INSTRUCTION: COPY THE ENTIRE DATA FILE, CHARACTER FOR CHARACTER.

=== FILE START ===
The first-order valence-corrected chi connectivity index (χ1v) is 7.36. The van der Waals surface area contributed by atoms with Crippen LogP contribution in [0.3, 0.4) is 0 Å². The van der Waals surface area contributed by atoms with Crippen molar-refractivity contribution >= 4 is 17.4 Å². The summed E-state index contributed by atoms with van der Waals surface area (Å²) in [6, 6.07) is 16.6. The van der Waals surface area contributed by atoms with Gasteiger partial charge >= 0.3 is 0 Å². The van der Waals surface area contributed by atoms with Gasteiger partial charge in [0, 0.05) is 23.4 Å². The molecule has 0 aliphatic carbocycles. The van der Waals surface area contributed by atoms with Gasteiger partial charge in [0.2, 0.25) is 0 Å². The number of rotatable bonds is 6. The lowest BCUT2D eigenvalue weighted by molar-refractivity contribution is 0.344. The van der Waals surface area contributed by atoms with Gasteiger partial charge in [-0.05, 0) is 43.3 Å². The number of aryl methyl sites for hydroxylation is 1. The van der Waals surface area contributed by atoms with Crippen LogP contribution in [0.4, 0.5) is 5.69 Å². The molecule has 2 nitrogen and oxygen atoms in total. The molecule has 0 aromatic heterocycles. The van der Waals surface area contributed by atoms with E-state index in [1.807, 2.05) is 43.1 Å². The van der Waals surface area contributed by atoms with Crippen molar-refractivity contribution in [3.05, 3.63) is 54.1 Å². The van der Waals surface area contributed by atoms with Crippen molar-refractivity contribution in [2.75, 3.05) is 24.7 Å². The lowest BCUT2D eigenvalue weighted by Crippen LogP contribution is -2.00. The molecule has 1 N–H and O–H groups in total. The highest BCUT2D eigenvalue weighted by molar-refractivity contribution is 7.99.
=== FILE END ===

The first-order valence-corrected chi connectivity index (χ1v) is 7.36. The van der Waals surface area contributed by atoms with Crippen LogP contribution in [0.3, 0.4) is 0 Å². The van der Waals surface area contributed by atoms with Crippen molar-refractivity contribution >= 4 is 17.4 Å². The summed E-state index contributed by atoms with van der Waals surface area (Å²) in [6, 6.07) is 16.6. The van der Waals surface area contributed by atoms with Gasteiger partial charge >= 0.3 is 0 Å². The van der Waals surface area contributed by atoms with Gasteiger partial charge in [0, 0.05) is 23.4 Å². The molecule has 0 aliphatic carbocycles. The van der Waals surface area contributed by atoms with Gasteiger partial charge in [0.2, 0.25) is 0 Å². The number of rotatable bonds is 6. The lowest BCUT2D eigenvalue weighted by molar-refractivity contribution is 0.344. The van der Waals surface area contributed by atoms with Gasteiger partial charge in [-0.05, 0) is 43.3 Å². The number of aryl methyl sites for hydroxylation is 1. The van der Waals surface area contributed by atoms with Crippen LogP contribution in [0.4, 0.5) is 5.69 Å². The molecule has 2 nitrogen and oxygen atoms in total. The molecule has 0 aromatic heterocycles. The van der Waals surface area contributed by atoms with E-state index in [1.807, 2.05) is 43.1 Å². The van der Waals surface area contributed by atoms with Crippen molar-refractivity contribution in [3.05, 3.63) is 54.1 Å². The van der Waals surface area contributed by atoms with Crippen molar-refractivity contribution in [2.75, 3.05) is 24.7 Å². The lowest BCUT2D eigenvalue weighted by Crippen LogP contribution is -2.00. The molecule has 1 N–H and O–H groups in total. The highest BCUT2D eigenvalue weighted by molar-refractivity contribution is 7.99.